Reuters File Photo: September 25, 2020, depicts a power pylon and a power line at a power plant near Yumen, Gansu Province, China. Reuters / Carlos Garcia Rawlins
Written by Samuel Shane and Alun John
SHANGHAI (Reuters) – China’s power supply crisis, which has shut down factories across the country, could pose a much bigger threat to the economy than the Evergrand Group’s crisis, prompting investors to abandon power-risk industries such as steel making and construction.
China is facing a power crisis due to a lack of coal supply, tight migration standards and strong demand from manufacturers and the industry, which has led to widespread restrictions on its use. Factories have been shut down due to the power crisis and government orders to meet energy and carbon reduction targets.
Goldman Sachs (NYSE 🙂 and Nomura have consequently revised their forecasts for Chinese economic growth this year. Shares of Chinese chemical manufacturers, carmakers and shipping companies fell, while renewable energy stocks rose again.
Investors believe the potential level of trouble could dwarf any fruit from the liquidity problem at Evergrande, a ব 305 billion asset developer that has swept property stocks and bonds this month.
“The Evergrand crisis has been unfolding for some time, and I think the risks will be targeted,” said Yuwei, hedge fund manager at Water Wisdom Asset Management.
He said the power outage would upset the supply-demand balance, which would directly hit consumption and the real economy. “The fruit is more likely to go out of control,” Yuan said.
Yuan’s current investment position is to bet on hydropower companies such as SDIC Power Holdings and Sichuan Chuantu Energy Co., while shortening steel makers and coal-fired power producers.
In contrast, some property shares have begun to recover from the severe damage caused by the Evergrand crisis, as some investors bet that the market has reacted excessively.
“Our developers weigh less, but slowly we are buying into this weakness,” said Rob Mumford, Hong Kong-based investment manager at GAM Investments.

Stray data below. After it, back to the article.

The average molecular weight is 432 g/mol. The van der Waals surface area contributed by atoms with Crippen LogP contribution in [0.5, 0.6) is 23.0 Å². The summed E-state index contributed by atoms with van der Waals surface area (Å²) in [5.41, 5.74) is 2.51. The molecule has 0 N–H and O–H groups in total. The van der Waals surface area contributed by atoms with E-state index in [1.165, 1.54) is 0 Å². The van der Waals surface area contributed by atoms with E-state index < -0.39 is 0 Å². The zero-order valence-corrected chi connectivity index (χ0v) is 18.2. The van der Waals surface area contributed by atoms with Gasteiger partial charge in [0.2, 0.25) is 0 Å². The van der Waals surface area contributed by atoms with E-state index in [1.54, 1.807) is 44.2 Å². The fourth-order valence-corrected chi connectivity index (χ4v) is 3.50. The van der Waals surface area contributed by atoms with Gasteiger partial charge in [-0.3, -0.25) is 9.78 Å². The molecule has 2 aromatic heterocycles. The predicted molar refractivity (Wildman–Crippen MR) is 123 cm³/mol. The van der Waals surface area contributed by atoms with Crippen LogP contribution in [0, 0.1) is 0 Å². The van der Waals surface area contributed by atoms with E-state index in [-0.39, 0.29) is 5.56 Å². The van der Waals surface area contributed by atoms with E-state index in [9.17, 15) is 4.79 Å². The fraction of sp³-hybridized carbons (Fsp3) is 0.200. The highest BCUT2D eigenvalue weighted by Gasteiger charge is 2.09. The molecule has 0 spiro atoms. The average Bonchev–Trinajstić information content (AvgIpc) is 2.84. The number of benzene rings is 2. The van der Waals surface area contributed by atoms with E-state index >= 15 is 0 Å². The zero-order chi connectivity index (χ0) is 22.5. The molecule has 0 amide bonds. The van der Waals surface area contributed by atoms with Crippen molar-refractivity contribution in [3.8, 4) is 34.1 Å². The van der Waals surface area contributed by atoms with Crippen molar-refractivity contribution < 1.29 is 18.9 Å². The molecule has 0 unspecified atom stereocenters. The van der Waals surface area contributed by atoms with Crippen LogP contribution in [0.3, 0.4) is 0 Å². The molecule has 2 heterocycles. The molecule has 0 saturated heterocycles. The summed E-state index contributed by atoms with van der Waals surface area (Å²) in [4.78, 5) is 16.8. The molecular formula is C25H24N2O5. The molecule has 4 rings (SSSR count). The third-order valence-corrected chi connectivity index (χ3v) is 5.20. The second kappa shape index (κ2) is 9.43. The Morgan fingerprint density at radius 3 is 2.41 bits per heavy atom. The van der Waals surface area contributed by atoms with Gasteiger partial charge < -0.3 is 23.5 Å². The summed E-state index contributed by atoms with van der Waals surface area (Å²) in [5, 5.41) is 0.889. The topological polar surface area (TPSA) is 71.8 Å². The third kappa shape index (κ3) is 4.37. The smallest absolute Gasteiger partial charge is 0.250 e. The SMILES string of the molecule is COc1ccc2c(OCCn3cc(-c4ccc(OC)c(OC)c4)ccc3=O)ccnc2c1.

“There is definitely a reassessed appraisal for companies that are not currently in crisis.”
An index of Hong Kong-listed mainland China property stocks added 6.4% on Tuesday after reaching a four-year low last week, and an index of Shanghai-listed real estate stocks also rose 3% on Tuesday.
The rally came after China’s central bank pledged to protect consumers who come into contact with the real estate market, without mentioning Evergrand in a statement posted on its website on Monday and further injecting cash into the banking system.
No power rebound
However, so far, at least, a small number of investors have been tempted to bargain among companies affected by the power shortage, fearing the situation could get worse.
This month and an index of non-ferrous metal manufacturers such as the aluminum company fell 15%. Shares of China’s largest steelmakers have fallen – for example, Baoshan Iron and Steel Company and Angong Steel have fallen below 20% since their mid-September highs.
The problems are widespread.
Twenty provinces, including Guangdong, Zhejiang and Jiangsu manufacturing centers, have implemented electricity connections since mid-August, putting pressure on companies’ earnings.
The production of steel, aluminum and cement, as well as the construction of infrastructure, will be immediately affected by power cuts and supply restrictions, Morgan Stanley (NYSE 🙂 Analysts wrote in a report released on Monday that the impact could spread to lower sectors to hit more sectors such as shipping and automobiles.
Yang Tingwu, vice general manager of hedge fund house Tongheng Investments, said he now prefers companies, including a few factories, because China’s ban on energy and carbon emissions is “bad news for the overall economy in the near term.”